[-] 2 points by beautifulworld (21440) 2 years ago

I agree. The only people who truly feel entitled in this country are the wealthy, though they love to point the finger.

[-] 1 points by Nobull (5) 2 years ago

SO TRUE! Just listen to them talk amongst themselves and it is very evident.

[-] 1 points by elpinio (213) 2 years ago

I don't see the 1% asking for anything. They don't use public schools, public transit, welfare, food stamps, medicaid, emergency rooms for regular checkups.

In fact, they pay for all that.

[-] 2 points by beautifulworld (21440) 2 years ago

No. They profit off a corrupt system and off of the labor productivity of the workers who they don't pay fairly. Half of all Americans earn less than $26,000 per year.

[-] 1 points by elpinio (213) 2 years ago

What's unfair with that wage? If they had skills, they would be able to demand a higher pay. I've successfully negotiated my salary up before.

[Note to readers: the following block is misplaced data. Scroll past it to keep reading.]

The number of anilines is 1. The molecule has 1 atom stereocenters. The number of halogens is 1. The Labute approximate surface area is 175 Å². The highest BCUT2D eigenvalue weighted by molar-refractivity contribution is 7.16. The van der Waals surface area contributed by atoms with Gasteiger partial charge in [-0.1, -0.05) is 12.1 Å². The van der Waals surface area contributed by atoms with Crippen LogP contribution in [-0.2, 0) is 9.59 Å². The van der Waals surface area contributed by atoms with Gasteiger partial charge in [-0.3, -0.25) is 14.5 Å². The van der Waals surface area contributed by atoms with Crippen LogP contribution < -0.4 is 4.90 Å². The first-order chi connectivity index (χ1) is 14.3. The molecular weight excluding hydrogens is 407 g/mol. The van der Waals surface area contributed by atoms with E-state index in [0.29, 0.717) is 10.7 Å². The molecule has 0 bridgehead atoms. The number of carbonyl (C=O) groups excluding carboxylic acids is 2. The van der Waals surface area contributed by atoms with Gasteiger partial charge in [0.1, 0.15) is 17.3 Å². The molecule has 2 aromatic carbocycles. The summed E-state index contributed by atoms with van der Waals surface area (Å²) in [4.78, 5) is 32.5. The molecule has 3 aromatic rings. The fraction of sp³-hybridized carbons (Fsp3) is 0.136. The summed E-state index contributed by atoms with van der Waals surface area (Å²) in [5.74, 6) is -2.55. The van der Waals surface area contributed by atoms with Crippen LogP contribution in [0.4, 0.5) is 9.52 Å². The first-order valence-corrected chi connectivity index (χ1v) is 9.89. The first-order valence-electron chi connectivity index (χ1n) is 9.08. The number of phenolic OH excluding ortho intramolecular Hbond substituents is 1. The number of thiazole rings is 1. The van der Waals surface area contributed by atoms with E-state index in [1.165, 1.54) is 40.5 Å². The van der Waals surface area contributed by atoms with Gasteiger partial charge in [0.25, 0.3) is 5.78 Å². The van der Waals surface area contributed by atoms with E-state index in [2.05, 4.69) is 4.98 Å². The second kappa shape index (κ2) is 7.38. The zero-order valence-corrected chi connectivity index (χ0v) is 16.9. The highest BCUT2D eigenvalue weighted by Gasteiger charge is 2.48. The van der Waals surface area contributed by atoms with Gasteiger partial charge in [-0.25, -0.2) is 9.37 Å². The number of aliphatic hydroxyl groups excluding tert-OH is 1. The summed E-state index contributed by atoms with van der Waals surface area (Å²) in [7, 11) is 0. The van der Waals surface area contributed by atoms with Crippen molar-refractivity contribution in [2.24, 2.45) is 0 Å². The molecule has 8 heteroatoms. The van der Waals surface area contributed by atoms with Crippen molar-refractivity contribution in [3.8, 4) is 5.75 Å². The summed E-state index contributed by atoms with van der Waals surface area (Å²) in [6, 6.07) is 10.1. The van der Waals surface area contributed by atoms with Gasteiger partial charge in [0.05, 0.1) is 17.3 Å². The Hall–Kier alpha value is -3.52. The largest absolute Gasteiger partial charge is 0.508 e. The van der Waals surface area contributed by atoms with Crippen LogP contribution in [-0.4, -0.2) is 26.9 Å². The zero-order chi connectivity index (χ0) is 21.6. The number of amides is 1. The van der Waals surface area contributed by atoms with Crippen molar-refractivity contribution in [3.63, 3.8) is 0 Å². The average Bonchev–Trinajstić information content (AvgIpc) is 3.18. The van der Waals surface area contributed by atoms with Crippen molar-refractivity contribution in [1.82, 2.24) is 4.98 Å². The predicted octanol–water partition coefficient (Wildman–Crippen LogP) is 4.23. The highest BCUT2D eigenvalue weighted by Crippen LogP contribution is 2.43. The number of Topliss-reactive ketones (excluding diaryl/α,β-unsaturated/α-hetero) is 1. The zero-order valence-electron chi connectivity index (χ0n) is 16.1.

[-] 1 points by beautifulworld (21440) 2 years ago

I can't imagine living on less than $26k per year. Not in my town. That's what's wrong with that wage. When unemployment is high, (and it's normally kept at a healthy 4 or 5%), employees have little power in setting their wage.

[-] 0 points by elpinio (213) 2 years ago

You can't imagine it because you are of the entitled generation. I know plenty of people who earned less than that and made it to the 1% through sheer determination.

[-] 1 points by beautifulworld (21440) 2 years ago